Site Update

In lieu of actual news, I decided to update the site a bit. I've reorganized the Tips and Tricks page. This page will house any useful information we have found on our various travels across cyberspace. Most recently, I've added Unreal Tournament cheat codes, courtesy of Game Sages. All kinds of good stuff will follow!

Creative Labs NVIDIA Overclocker

Creative Labs have released a beta version of an overclocking utility for their NVIDIA-based products (TNT/TNT2/GeForce). It comes with no technical support, so use it at your own risk. Of course, if you blow up your card, don't come crying to them (or to me) either.

I used it for a bit on my TNT, overclocking the core to 95 and the memory to 120. I don't know how much I'll use it, but I'm sure I'll fiddle with it from time to time.

CliffyB on Map Griping

Epic's Cliff Bleszinski updated his .plan with some map suggestions for people who think that UT's maps are either too "boring" or too "gimmicky". Personally I think some people (like the ones he refers to) have this burning need to get on messageboards, any messageboard, and vent their spleen. I guess some people just need to get out more.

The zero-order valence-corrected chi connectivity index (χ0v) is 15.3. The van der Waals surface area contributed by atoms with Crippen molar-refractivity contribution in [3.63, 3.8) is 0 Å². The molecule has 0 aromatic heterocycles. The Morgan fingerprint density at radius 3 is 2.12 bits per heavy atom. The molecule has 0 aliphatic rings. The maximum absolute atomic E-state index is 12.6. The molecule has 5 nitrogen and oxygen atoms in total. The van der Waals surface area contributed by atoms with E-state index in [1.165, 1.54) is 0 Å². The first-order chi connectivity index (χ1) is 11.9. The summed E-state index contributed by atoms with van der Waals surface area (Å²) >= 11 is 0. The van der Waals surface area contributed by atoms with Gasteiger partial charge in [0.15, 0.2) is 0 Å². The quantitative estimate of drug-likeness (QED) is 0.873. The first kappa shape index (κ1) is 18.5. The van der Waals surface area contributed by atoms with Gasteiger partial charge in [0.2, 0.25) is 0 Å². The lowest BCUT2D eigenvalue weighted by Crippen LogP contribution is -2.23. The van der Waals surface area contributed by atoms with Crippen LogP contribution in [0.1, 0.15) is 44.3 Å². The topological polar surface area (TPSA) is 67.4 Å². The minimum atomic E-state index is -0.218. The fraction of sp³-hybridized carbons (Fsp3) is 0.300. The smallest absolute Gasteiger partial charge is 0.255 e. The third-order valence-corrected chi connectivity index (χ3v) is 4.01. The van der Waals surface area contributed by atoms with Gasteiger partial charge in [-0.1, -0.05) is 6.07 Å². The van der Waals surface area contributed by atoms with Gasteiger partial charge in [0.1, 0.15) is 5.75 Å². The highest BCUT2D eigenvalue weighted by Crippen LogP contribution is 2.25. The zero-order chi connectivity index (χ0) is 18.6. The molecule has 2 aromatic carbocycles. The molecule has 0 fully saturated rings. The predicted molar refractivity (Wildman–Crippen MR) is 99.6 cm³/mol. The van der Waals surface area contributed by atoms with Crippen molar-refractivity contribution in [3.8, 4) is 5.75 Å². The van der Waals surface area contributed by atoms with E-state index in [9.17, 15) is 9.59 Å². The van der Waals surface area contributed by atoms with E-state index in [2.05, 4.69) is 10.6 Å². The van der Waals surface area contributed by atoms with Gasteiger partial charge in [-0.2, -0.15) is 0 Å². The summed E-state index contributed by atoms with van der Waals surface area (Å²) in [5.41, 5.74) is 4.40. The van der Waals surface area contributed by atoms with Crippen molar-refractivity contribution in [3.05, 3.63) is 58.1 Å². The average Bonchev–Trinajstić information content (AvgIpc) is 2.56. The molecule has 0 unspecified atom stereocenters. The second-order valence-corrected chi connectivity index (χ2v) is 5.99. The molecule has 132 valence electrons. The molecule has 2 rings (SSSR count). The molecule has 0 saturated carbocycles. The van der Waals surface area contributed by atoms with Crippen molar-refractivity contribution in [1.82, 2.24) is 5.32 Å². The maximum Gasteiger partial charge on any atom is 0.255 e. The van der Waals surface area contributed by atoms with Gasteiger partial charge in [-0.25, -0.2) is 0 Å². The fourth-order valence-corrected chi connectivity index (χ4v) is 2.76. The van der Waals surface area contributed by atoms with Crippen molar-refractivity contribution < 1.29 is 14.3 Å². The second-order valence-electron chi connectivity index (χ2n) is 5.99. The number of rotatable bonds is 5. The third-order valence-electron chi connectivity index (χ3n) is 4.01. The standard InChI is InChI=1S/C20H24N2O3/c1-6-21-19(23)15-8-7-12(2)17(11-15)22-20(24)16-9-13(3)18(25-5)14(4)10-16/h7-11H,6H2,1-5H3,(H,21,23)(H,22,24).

Patent issues

Was reading a messageboard post about Open Source on Slashdot, posted by John Carmack, and it got me thinking:

When somebody patents a technique, can that patent be overruled because of somebody implementing that technology before the patent date? What rules are there to get a patent thrown out? So, if some technique in 3d graphics was first applied by id, and then somebody patents it, can id get the patent thrown out, or can somebody else?

I'm thinking about this in the context of an earlier post here on the Haus on the Y2K windowing patent. I implemented a windowing Y2K fix for a project at my real lifeTM job, in April of 1995. And Apple computer did a similar thing with ProDOS, which I'm SURE predates this weenies patent (BTW: This sucker was filed October 3, 1996, so I guess I beat him out the door. Gimme your money :-).

Any thoughts? Email me!

Saturday, November 27, 1999

UT Linux installer update

Brandon Reinhart of Epic updated his .plan indicating he's working on a fixed UT Linux installer. Here's the skinny:
I'm working on an updated Linux installer now that will fix all known installer problems. Here is a brief synopsis of each problem and the solution:

Problem: Installer says "This installation doesn't support glibc-2.1"

Solution: Install libxml and libglade.